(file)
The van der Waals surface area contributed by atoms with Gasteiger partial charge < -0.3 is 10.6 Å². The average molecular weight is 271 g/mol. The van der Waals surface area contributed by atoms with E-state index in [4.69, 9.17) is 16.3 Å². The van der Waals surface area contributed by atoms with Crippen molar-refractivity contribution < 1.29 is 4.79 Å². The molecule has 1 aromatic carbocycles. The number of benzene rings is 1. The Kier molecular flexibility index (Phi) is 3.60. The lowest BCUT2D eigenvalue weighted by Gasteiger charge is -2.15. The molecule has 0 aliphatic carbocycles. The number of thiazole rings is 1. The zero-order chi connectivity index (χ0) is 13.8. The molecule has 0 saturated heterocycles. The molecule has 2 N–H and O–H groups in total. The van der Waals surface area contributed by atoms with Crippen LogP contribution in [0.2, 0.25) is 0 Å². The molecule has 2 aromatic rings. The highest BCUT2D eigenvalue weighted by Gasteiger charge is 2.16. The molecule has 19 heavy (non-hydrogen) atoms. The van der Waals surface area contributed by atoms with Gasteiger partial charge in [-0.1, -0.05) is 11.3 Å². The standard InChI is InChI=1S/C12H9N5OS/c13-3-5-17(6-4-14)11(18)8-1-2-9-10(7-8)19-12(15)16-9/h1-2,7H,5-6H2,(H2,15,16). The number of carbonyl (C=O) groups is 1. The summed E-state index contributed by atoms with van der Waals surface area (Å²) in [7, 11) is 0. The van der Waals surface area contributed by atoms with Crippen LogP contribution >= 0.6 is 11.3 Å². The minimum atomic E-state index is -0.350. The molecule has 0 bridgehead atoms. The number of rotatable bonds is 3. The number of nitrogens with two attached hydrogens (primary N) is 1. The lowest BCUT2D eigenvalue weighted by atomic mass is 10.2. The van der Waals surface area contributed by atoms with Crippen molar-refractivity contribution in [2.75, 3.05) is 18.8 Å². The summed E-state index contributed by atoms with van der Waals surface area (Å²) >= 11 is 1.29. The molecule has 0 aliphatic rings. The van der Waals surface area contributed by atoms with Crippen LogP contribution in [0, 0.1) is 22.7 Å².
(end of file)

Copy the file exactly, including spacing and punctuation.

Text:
The van der Waals surface area contributed by atoms with Gasteiger partial charge < -0.3 is 10.6 Å². The average molecular weight is 271 g/mol. The van der Waals surface area contributed by atoms with E-state index in [4.69, 9.17) is 16.3 Å². The van der Waals surface area contributed by atoms with Crippen molar-refractivity contribution < 1.29 is 4.79 Å². The molecule has 1 aromatic carbocycles. The number of benzene rings is 1. The Kier molecular flexibility index (Phi) is 3.60. The lowest BCUT2D eigenvalue weighted by Gasteiger charge is -2.15. The molecule has 0 aliphatic carbocycles. The number of thiazole rings is 1. The zero-order chi connectivity index (χ0) is 13.8. The molecule has 0 saturated heterocycles. The molecule has 2 N–H and O–H groups in total. The van der Waals surface area contributed by atoms with Crippen LogP contribution in [0.2, 0.25) is 0 Å². The molecule has 2 aromatic rings. The highest BCUT2D eigenvalue weighted by Gasteiger charge is 2.16. The molecule has 19 heavy (non-hydrogen) atoms. The van der Waals surface area contributed by atoms with Gasteiger partial charge in [-0.1, -0.05) is 11.3 Å². The standard InChI is InChI=1S/C12H9N5OS/c13-3-5-17(6-4-14)11(18)8-1-2-9-10(7-8)19-12(15)16-9/h1-2,7H,5-6H2,(H2,15,16). The number of carbonyl (C=O) groups is 1. The summed E-state index contributed by atoms with van der Waals surface area (Å²) in [7, 11) is 0. The van der Waals surface area contributed by atoms with Crippen LogP contribution >= 0.6 is 11.3 Å². The minimum atomic E-state index is -0.350. The molecule has 0 bridgehead atoms. The number of rotatable bonds is 3. The number of nitrogens with two attached hydrogens (primary N) is 1. The lowest BCUT2D eigenvalue weighted by atomic mass is 10.2. The van der Waals surface area contributed by atoms with Crippen molar-refractivity contribution in [2.75, 3.05) is 18.8 Å². The summed E-state index contributed by atoms with van der Waals surface area (Å²) >= 11 is 1.29. The molecule has 0 aliphatic rings. The van der Waals surface area contributed by atoms with Crippen LogP contribution in [0, 0.1) is 22.7 Å².